After the two-week quarantine, shooting begins and the movie slowly introduces the other characters, who are also all terribly flawed with few redeeming qualities. There is Howie, a Middle Eastern man with a big ego. During a meditation session, he can’t stand it and fires off a string of f-bombs, karate kicks another actor and leaves the set. Krystal, a 19-year-old teenage TikTok superstar, and her friend, Carla, a mellow, depressed kid, are only there because Krystal’s father is the movie’s stunt coordinator. She and Carla sneak out to the city to party for a night, putting everyone at risk for Covid.
Then, there’s an older actress, Lauren Van Chance (played by Judd Apatow’s wife, Leslie Mann), who’s obsessed with herself and fooling around with her ex-husband, who’s also an actor on set. The divorced couple have many steamy love sessions where they aim to talk through what went wrong in their marriage. Here it’s revealed that Lauren’s husband slept with almost every close woman in his wife’s life, and the foster child they adopted together is not their favorite. They feel like they chose the wrong kid. Of course, their phone is on speaker when this happens, and their adoptive child hears this, which is terrible on all accounts.
These messy characters continue to dominate the screen. There is Sean Knox (Keegan-Michael Key) who founded his own religion and wrote his own bible, but he assures his fellow actors it’s not a cult. Then there’s Dieter Bravo (Pedro Pascal) who only has sex on his mind and is willing to sleep with anyone, man or woman. In the end, he engages in sexual activity with his pillow after he takes a few too many drugs.
These over the top, empty scenes with the actors are cut between takes of the actors filming sequences for the sequel to this giant movie franchise about dinosaurs on a giant green screen. However, as various actors continue to get Covid or walk out on production, the “movie” they are filming loses people by having the dinosaurs just eat them to eliminate their scenes.
The only character worth a watch is the studio executive, played by Kate McKinnon, who plays a self-indulgent, over the top woman who is “having such a hard time with the pandemic” while she’s currently skiing on some mountain slopes in Europe. She enters every so often to deliver a note to the set, which leads to a few laughs.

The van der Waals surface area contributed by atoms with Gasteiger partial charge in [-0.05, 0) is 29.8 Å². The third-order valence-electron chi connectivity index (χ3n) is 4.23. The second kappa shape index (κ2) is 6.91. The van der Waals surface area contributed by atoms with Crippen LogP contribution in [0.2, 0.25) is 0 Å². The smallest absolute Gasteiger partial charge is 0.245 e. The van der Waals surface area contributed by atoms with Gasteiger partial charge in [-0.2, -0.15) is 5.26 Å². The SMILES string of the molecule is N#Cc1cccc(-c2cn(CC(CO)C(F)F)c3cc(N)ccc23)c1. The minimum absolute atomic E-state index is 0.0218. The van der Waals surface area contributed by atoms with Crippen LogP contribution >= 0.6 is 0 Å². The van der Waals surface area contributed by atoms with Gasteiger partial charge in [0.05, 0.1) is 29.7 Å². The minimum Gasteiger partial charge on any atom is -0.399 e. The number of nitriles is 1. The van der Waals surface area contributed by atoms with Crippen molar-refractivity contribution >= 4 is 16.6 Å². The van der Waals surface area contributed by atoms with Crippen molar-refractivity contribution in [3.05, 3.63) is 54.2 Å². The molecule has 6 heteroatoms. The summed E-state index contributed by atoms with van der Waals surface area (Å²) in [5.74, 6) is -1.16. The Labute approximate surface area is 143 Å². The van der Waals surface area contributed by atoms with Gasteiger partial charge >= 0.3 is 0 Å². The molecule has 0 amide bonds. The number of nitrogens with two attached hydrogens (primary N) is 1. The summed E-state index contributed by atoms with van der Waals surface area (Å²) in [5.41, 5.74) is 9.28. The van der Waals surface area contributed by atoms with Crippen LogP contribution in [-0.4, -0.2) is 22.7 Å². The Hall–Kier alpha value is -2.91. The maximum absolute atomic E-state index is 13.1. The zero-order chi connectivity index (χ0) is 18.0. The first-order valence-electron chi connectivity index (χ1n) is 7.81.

Meanwhile, Carol is the voice of reason in the story. She questions why people are being forced to film after they test positive for Covid, why they must do unsafe stunts led by a stunt coordinator on Zoom, and why her lines keep being cut because she’s speaking up more.
[SPOILERS FOLLOW] In the final scene, the actors band together to fight against the studio executives whom they feel are being cruel to them. They decide it’s inhumane to have them locked up here for so long to shoot a terrible movie and be forced to work, after many have been tested for COVID. They escape in a helicopter, which none of them know how to fly, and get away. The movie finally comes out two years later, but it’s the behind-the-scenes footage that make the movie a success, not the actual movie they filmed.
At first glance, the story to THE BUBBLE could be promising, but the movie aims to be funny through a constant series of shock factors that lack creativity and become exhausting to watch. The actors can’t stand to be locked up for two weeks, due to the quarantine, so they do over the top things to get through this idea of being with yourself for two weeks. They have sexual affairs with people they barely know, they take cocaine, they escape the hotel and go to party in the city, they walk off set knowing they could pass Covid along to others as a result, and they drink a lot.
A big problem with THE BUBBLE is that there isn’t one likeable character, and it’s hard for a viewer to remain engaged in a story when there isn’t anybody he cares to succeed. The movie aims to show how challenging it is to be in a quarantine “bubble,” but the film actors get to stay in lavish hotel rooms, eat and drink whatever they want, and they are getting paid big bucks to essentially run around on a green screen. THE BUBBLE aims to make a “funny” statement about the actor’s problems not being real problems at all, but it fails to do so because nobody will cares about these characters in general. Also, Writer/Director Judd Apatow’s daughter plays the role of the “TikTok star,” but to watch a 19-year-dance around in skimpy clothes, knowing it’s the director’s daughter, leads to a series of unsettling thoughts that immediately take one out of the movie.
Media-wise viewers won’t want to waste their time with THE BUBBLE. It’s an abhorrent movie with strong immoral Romantic, pagan content, including heavy drug use, graphic bloody violence, drunkenness, sexual promiscuity, and abundant foul language.